|This article is outdated. (September 2015)|
IEEE 802.11ac is a wireless networking standard in the 802.11 family (which is marketed under the brand name Wi-Fi), developed in the IEEE Standards Association process, providing high-throughput wireless local area networks (WLANs) on the 5 GHz band. The standard was developed from 2011 through 2013 and approved in January 2014.
This specification has expected multi-station WLAN throughput of at least 1 gigabit per second and a single link throughput of at least 500 megabits per second (500 Mbit/s). This is accomplished by extending the air interface concepts embraced by 802.11n: wider RF bandwidth (up to 160 MHz), more MIMO spatial streams (up to eight), downlink multi-user MIMO (up to four clients), and high-density modulation (up to 256-QAM).
- 1 New technologies
- 2 Mandatory and optional features
- 3 New scenarios and configurations
- 4 Data rates and speed
- 5 Products
- 6 See also
- 7 Notes
- 8 References
- 9 External links
New technologies introduced with 802.11ac include the following:
- Extended channel binding
- Mandatory 80 MHz channel bandwidth for stations (vs. 40 MHz maximum in 802.11n), 160 MHz available optionally
- More MIMO spatial streams
- Support for up to eight spatial streams (vs. four in 802.11n)
- Downlink Multi-user MIMO (MU-MIMO, allows up to four simultaneous downlink MU-MIMO clients)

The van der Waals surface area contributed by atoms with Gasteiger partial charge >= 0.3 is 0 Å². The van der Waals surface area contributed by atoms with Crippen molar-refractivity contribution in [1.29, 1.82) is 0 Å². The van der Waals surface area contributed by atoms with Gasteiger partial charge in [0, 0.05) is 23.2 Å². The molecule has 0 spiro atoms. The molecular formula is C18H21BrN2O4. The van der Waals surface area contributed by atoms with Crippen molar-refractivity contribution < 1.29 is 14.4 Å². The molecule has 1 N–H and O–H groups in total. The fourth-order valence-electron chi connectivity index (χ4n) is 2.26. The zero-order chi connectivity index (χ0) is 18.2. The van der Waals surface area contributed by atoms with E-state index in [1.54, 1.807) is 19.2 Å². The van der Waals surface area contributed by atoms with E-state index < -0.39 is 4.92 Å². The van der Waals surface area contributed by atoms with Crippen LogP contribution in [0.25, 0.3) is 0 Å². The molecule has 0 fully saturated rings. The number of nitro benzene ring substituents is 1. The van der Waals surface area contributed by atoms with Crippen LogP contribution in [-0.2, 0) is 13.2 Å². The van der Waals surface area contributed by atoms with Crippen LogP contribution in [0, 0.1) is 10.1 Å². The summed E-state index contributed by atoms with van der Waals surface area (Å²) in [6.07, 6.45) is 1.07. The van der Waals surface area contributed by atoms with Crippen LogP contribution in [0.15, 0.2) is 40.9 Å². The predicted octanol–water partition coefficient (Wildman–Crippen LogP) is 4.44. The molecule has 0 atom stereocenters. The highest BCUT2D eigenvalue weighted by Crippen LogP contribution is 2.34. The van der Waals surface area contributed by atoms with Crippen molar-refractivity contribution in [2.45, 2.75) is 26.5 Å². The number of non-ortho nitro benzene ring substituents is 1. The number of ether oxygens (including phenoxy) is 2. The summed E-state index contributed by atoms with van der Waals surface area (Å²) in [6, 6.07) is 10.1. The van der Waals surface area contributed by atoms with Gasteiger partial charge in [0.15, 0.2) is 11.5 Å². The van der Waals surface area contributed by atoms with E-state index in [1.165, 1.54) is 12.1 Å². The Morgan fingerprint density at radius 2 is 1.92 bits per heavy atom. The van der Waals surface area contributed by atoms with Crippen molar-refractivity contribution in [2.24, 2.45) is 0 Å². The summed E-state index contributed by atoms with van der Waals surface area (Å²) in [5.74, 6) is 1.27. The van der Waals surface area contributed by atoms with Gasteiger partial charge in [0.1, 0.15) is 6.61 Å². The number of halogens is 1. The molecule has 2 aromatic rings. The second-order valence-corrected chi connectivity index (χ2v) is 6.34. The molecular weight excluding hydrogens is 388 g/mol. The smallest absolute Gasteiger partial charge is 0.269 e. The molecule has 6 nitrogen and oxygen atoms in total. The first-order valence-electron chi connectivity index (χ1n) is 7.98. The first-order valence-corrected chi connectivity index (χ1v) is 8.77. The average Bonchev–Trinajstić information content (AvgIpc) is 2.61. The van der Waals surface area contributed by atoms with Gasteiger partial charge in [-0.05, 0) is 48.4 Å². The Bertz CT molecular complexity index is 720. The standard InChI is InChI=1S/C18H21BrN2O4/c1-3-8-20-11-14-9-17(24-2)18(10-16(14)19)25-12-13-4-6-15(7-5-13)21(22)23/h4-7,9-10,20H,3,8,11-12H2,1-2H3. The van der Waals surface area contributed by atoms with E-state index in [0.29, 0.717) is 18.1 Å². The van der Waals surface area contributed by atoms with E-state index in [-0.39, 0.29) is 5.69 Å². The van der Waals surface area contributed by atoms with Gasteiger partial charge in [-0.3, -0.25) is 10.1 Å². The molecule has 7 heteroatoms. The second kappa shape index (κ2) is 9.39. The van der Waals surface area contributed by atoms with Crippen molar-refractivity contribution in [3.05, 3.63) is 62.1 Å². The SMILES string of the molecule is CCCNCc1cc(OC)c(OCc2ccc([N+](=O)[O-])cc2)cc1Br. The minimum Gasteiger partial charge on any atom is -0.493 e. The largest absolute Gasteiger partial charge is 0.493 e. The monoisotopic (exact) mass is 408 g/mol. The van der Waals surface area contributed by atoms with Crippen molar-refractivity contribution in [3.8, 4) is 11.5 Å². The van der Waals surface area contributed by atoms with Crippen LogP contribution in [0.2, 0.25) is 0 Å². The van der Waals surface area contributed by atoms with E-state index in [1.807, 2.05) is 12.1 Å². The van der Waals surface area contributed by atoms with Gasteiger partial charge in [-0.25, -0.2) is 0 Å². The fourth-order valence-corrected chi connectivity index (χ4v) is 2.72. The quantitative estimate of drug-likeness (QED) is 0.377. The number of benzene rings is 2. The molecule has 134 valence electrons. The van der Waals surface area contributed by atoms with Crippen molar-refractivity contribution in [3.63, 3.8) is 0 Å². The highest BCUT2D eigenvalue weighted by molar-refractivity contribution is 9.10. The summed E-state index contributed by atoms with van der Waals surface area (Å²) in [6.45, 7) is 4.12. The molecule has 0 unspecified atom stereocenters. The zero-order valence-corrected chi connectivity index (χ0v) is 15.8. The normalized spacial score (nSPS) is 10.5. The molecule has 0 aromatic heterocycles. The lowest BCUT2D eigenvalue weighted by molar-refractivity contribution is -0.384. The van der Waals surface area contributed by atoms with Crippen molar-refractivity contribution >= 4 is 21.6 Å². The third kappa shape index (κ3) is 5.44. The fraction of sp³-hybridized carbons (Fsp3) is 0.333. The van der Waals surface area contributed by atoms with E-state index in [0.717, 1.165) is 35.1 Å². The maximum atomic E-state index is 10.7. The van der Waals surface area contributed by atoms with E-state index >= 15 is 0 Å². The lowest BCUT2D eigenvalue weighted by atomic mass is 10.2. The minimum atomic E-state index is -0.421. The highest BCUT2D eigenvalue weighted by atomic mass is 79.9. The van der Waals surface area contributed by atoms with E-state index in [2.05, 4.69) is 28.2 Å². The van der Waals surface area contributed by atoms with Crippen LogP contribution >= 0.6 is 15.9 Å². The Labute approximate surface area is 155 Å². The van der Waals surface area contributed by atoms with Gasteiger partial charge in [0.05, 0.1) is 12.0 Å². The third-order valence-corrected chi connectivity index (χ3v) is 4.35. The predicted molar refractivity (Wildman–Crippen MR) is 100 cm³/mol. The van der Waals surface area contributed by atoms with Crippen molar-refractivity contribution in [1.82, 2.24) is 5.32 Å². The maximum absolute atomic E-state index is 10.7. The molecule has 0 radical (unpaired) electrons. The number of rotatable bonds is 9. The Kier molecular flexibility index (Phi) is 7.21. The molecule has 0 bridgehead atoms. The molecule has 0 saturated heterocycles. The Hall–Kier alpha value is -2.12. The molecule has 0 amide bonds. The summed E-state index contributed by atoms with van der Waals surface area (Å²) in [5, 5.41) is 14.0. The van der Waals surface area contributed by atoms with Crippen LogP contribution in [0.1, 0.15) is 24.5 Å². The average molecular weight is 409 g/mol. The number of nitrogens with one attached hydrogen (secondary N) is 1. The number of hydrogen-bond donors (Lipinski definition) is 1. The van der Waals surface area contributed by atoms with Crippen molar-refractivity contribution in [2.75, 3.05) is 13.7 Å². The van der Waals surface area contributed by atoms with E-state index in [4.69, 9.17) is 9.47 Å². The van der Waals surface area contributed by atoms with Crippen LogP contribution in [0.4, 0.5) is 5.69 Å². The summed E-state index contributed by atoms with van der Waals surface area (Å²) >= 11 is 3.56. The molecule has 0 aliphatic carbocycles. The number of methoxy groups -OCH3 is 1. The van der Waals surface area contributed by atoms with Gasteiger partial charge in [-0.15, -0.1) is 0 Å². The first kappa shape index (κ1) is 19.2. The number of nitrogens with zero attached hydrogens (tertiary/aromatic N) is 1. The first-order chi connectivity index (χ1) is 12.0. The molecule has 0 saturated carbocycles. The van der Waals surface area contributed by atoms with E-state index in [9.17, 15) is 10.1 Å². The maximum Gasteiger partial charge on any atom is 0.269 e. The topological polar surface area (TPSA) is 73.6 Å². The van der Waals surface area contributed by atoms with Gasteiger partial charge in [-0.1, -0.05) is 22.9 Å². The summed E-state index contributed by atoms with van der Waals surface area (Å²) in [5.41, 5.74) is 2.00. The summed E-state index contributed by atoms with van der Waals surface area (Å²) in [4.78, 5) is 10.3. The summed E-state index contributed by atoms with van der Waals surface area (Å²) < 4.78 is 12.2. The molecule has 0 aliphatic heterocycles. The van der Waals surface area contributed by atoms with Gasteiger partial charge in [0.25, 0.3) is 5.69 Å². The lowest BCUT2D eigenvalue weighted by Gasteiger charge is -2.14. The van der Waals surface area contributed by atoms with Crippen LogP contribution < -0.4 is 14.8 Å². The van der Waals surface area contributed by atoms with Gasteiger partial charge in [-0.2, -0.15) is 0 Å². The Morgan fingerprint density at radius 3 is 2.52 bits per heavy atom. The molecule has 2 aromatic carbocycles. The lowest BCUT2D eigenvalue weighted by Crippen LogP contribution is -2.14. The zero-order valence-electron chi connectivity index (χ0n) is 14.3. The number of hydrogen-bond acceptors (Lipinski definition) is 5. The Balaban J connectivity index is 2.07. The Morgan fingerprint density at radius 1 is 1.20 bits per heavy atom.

- Multiple STAs, each with one or more antennas, transmit or receive independent data streams simultaneously
- “Space Division Multiple Access” (SDMA): streams not separated by frequency, but instead resolved spatially, analogous to 11n-style MIMO
- Downlink MU-MIMO (one transmitting device, multiple receiving devices) included as an optional mode
- Multiple STAs, each with one or more antennas, transmit or receive independent data streams simultaneously
- Other elements/features
- Beamforming with standardized sounding and feedback for compatibility between vendors (non-standard in 802.11n made it hard for beamforming to work effectively between different vendor products)
- MAC modifications (mostly to support above changes)
- Coexistence mechanisms for 20/40/80/160 MHz channels, 11ac and 11a/n devices
- Adds four new fields to the PPDU header identifying the frame as a Very High Throughput (VHT) frame as opposed to 802.11n's High Throughput (HT) or earlier. The first three fields in the header are readable by legacy devices to allow coexistence